Monday movie review: Super 8

Without being a reboot or remake, Super 8 is a strongly nostalgic movie. It hearkens back to a previous era, circa 30 years ago, when sci-fi films were infused with a sense of wonder. Encounters with the extra-terrestrial were still nerve-wracking but they were often simultaneously a way for distinctly normal people to come to terms with problems in their lives – losing a loved one, coping with divorce; the transition from carefree childhood to consequence-heavy adulthood.


This branch of cinematic sci-fi has seemingly withered in popularity over the decades. Cynical audiences have rejected its focus on feeling and insistence on optimistic endings; gravitating instead towards dark, nihilistic tales like Blade Runner and super-slick, CGI-heavy films like Avatar and Tron: Legacy – where visual spectacle is clearly the filmmakers’ priority above anything else. In this context, Super 8 is a breath of fresh air.

Set in 1979, with an authentic look to match, Super 8 comes across as a blending of Stand By Me, The Goonies, Close Encounters of the Third Kind and, more recently, Cloverfield. Out of interest, Super 8’s writer-director J. J. Abrams produced Cloverfield, while Super 8’s producer is none other than Close Encounters’ helmer Steven Spielberg himself. So the filmmakers involved in Super 8 are really drawing on their past work for this one.


Super 8 centres on 14 year old Joe Lamb (Joel Courtney), who is struggling to cope with the accidental death of his mother. Unable to turn to his emotionally repressed father (Kyle Chandler), Joe finds solace filming a zombie movie on Super 8 mm film with his best friend, Charles (Riley Griffiths) and their oddball crew. One night while scooting on location though, the teens witness a mysterious train derailment that immediately has the US Air Force swarming all over their small town. Then the disappearances start…


In an age where Hollywood insists troubled teenagers are gorgeous chiselled creatures like Alex Pettyfer, it’s refreshing to see such down-to-earth, completely normal (OK, slightly dorky) kids as the focus of a film again. Joe and his friends are relatable and decent. There are no tantrums, no smart mouthing, no posing and preening. This is probably the most enjoyable thing about Super 8 – its sincerity.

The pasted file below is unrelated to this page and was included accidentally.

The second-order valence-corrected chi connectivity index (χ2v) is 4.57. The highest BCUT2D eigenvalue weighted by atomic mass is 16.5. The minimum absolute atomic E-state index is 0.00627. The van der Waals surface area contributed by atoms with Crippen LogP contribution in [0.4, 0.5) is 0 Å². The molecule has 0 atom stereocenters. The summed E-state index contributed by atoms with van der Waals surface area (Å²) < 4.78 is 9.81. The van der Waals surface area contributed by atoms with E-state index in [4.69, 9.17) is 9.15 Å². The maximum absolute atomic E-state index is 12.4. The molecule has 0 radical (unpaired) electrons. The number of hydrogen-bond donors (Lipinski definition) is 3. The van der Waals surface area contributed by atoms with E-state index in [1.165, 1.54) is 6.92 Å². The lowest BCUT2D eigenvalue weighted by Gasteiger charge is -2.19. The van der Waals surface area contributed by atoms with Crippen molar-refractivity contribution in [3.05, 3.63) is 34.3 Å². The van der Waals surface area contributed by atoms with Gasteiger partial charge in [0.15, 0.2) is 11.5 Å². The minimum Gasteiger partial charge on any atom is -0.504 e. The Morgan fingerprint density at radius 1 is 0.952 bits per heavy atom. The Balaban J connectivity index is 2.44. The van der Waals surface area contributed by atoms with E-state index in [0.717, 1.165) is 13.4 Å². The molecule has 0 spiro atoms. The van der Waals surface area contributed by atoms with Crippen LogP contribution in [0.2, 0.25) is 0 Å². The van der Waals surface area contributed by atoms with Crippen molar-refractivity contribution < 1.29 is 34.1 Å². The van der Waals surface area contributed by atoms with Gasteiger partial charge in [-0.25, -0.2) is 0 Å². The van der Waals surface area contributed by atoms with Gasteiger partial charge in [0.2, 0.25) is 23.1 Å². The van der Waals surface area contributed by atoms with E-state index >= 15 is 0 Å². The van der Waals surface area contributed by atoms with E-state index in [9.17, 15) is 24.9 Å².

The film works in other areas as well. The alien encounters/attacks are enjoyably intense and the train wreck sequence is incredibly well done. It’s also possible to appreciate the filmmakers’ decision to keep the creature visually obscured until its reveal close to the end of the movie. And apart from one E.T-esque moment, the alien’s character design makes it abruptly clear that the audience is looking at an otherworldly monster as opposed to something reassuringly, and relatably, humanoid.

It’s a bit disappointing that the cheese inevitably gets slapped on thick and fast during Super 8’s final act. Feuds end, friends stand together and characters let go of life-stalling grief. It’s all deserving of a few eye rolls but seeing as it’s pretty much how this type of movie achieves resolution, it’s not unexpected. Still though, if you prefer your sci-fi entertainment tender and character-focused for the most part, as opposed to 2 hours of unrelenting sound and fury, I can recommend this well-crafted meeting of coming-of-age tale and monster mystery.

Comments

nessie said…
I LOVED this movie for most of the reasons you covered in this post. It had a distinctly Stephen King feel for me, with the kids being the modern-day 'Losers' of IT. I loved how real the characters were and the train scene was excellent.
James Preston said…
Outstanding review! Ever since I saw the teaser trailer in 2010, knowing Abrams and Spielberg were behind this, I have been chomping at the bit to see this movie. This review makes me even more amped! I better get my act together coz it'll be off circuit soon. Great review. Thanks.

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